The possibility of excessive breast scarring is perhaps the biggest concern of patients who have opted to undergo a breast augmentation procedure. Since they have chosen to undergo this procedure to improve the chest’s appearance, any unsightly scars on the breasts will counter these efforts. I recommend that patients who are worried about scarring on the breasts themselves consider the transaxillary approach for inserting breast implants.
What Is the Transaxillary Breast Augmentation Technique?
The transaxillary approach uses a small incision made in the natural fold of the armpit. A pathway to the breast is created, and a pocket is formed for the breast implant. The implant is then guided through the incision and placed into the pocket. Implants can be placed either in front of (subglandular) or behind (subpectoral) the pectoral (chest) muscles. The procedure is done either with an endoscope’s aid (a small camera mounted on a surgical instrument) to see where the implant should be placed, or “blind” without an endoscope. The transaxillary approach can insert either silicone or saline implants. If the implants are saline, they are inserted as an empty shell and then filled with saline once correctly positioned. Silicone implants can be inserted with this approach, but there are limitations as to the size of silicone implants that can be placed via this approach.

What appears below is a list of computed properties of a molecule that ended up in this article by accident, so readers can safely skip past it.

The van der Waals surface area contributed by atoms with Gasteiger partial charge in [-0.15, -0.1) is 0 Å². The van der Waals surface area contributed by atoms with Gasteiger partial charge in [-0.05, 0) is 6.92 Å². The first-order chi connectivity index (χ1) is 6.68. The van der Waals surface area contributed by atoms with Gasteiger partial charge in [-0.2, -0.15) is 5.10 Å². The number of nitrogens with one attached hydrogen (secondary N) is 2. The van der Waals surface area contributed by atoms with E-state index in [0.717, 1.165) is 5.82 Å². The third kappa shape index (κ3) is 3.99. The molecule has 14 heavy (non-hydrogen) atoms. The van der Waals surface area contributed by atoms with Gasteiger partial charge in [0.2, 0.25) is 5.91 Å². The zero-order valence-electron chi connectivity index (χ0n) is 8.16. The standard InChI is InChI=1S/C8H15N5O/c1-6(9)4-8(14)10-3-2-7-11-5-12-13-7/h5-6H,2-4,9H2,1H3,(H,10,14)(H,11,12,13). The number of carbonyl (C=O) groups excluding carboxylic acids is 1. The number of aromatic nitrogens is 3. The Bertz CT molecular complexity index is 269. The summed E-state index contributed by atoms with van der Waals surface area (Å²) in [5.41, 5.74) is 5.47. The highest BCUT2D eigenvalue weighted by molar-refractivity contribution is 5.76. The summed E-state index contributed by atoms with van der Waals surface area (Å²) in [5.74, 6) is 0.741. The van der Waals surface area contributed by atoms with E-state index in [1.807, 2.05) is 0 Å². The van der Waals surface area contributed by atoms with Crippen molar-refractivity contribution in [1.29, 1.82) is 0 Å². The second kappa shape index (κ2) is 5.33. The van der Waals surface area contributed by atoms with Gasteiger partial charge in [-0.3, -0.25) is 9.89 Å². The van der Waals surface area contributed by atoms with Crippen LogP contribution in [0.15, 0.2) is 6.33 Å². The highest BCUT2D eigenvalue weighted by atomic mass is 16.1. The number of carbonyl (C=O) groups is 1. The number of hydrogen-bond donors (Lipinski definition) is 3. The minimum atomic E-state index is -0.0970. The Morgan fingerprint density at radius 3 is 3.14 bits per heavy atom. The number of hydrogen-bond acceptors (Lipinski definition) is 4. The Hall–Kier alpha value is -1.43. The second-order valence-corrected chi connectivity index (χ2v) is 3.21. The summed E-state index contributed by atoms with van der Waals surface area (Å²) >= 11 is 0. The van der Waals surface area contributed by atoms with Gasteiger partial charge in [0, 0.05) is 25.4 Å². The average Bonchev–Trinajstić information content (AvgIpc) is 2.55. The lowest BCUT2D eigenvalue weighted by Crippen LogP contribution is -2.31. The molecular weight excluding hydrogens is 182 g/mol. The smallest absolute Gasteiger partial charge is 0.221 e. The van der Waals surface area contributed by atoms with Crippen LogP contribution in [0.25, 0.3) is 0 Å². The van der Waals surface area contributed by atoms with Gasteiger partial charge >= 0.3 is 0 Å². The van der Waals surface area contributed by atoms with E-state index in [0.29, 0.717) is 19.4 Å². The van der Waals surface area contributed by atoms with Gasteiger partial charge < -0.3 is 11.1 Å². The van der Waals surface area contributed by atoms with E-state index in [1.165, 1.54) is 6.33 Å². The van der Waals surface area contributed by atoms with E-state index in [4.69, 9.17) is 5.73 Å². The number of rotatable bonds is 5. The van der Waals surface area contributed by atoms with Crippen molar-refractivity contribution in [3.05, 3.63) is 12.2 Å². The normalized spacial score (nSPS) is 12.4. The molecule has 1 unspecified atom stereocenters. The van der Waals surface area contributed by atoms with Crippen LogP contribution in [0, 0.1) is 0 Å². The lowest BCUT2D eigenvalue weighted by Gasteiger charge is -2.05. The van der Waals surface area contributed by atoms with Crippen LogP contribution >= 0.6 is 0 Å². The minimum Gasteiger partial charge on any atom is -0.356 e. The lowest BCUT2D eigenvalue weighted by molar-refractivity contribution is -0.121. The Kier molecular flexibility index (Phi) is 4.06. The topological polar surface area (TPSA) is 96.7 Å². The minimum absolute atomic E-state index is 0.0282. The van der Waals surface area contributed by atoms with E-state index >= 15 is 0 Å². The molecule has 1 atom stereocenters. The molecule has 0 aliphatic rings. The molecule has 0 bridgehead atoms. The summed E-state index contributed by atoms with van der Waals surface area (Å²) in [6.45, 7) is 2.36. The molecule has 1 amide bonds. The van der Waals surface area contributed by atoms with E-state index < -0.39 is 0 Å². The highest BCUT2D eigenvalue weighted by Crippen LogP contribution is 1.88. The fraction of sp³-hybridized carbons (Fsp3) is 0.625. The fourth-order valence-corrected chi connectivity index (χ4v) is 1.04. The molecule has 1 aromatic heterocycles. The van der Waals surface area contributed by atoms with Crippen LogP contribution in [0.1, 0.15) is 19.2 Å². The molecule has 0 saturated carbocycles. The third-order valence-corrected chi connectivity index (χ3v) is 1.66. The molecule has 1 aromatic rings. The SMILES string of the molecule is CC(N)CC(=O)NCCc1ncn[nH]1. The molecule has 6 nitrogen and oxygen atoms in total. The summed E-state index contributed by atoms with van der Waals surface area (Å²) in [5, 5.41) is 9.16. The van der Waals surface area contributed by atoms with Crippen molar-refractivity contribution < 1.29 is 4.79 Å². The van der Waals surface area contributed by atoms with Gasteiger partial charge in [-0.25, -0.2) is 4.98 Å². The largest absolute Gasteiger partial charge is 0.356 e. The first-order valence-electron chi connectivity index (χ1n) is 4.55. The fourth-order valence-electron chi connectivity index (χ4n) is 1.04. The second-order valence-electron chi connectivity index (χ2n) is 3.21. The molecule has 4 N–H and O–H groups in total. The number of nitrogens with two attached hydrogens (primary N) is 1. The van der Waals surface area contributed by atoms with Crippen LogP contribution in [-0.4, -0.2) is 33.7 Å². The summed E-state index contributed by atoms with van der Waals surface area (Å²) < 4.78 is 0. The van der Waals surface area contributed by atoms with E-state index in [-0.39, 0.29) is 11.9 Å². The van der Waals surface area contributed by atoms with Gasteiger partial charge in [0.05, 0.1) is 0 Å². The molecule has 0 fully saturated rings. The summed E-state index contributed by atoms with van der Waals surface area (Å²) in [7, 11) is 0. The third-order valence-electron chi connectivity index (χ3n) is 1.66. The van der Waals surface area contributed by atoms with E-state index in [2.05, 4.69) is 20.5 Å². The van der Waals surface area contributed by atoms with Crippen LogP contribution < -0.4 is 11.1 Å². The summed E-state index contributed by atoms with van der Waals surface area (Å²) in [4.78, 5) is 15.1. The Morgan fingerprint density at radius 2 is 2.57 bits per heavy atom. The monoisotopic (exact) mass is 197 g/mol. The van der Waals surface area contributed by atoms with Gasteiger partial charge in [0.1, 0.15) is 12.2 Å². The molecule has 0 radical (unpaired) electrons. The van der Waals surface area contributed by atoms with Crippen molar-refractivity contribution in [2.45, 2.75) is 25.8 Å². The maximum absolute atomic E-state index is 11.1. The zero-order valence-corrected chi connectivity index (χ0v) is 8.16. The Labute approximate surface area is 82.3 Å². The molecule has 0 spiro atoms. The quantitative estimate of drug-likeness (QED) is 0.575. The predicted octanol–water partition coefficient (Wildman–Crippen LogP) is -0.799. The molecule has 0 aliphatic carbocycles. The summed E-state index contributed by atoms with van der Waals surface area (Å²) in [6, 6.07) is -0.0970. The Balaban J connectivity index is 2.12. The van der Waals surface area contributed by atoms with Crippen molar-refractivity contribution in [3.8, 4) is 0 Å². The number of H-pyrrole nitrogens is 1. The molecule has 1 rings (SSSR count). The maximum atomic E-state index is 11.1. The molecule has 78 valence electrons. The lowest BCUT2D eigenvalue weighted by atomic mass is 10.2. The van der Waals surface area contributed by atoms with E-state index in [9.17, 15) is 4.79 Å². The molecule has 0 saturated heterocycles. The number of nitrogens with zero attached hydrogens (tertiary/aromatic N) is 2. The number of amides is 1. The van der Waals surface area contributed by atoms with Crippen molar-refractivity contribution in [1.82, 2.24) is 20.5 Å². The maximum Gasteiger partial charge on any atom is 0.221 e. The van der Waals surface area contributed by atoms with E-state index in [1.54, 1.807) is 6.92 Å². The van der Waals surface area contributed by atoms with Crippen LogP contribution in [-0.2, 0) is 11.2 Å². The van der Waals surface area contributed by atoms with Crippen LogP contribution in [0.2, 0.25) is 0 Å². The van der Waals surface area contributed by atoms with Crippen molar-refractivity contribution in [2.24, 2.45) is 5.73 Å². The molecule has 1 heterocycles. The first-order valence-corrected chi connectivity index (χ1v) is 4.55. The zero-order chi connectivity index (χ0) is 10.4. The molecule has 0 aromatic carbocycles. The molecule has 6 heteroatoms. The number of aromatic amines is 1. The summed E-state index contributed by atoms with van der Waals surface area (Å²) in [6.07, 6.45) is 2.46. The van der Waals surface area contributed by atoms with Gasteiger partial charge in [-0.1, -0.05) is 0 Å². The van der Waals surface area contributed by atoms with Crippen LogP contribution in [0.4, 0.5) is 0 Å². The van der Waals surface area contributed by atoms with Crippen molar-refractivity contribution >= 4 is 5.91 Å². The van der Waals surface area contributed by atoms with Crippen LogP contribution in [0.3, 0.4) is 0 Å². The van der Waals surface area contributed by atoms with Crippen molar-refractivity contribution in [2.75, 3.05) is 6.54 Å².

Pros of the Transaxillary Approach
Perhaps the most significant advantage of the transaxillary approach is that the incision scar is relatively small (1-2 cm) and hidden in the natural crease of the armpit.
A transaxillary approach also does not come in contact with the milk ducts, which means that patients will be able to breastfeed following the procedure successfully. It also will not affect nipple sensation, as none of the nerves are severed.
Cons of the Transaxillary Approach
Perhaps the most significant disadvantage of the transaxillary approach is that if a revision surgical procedure is needed, the transaxillary scar can’t be re-used. Instead, the incision must be made in the inframammary crease (the point at which the lower portion of the breast meets the chest wall). This will result in additional scarring.
Another con of the transaxillary approach is that it is not recommended for certain implants. Although the transaxillary approach can place silicone implants, it is only feasible for smaller implants. Patients who select larger silicone implants are advised to opt for an inframammary crease approach.
Also, the transaxillary approach results in less visibility when creating the implant pocket. Although a skilled plastic surgeon can still produce beautiful and natural-looking results even with this limited visibility, it is still considered a drawback.
Patients who have concerns about which approach is best suited for their individual needs can discuss their plastic surgeon options.
*The content in this blog is developed to spread the awareness towards plastic surgery. Our blog is not intended to serve as a replacement for an actual in-office consultation with Dr. Marin. As such, the information within this blog reflects the unique cases of our individual patients.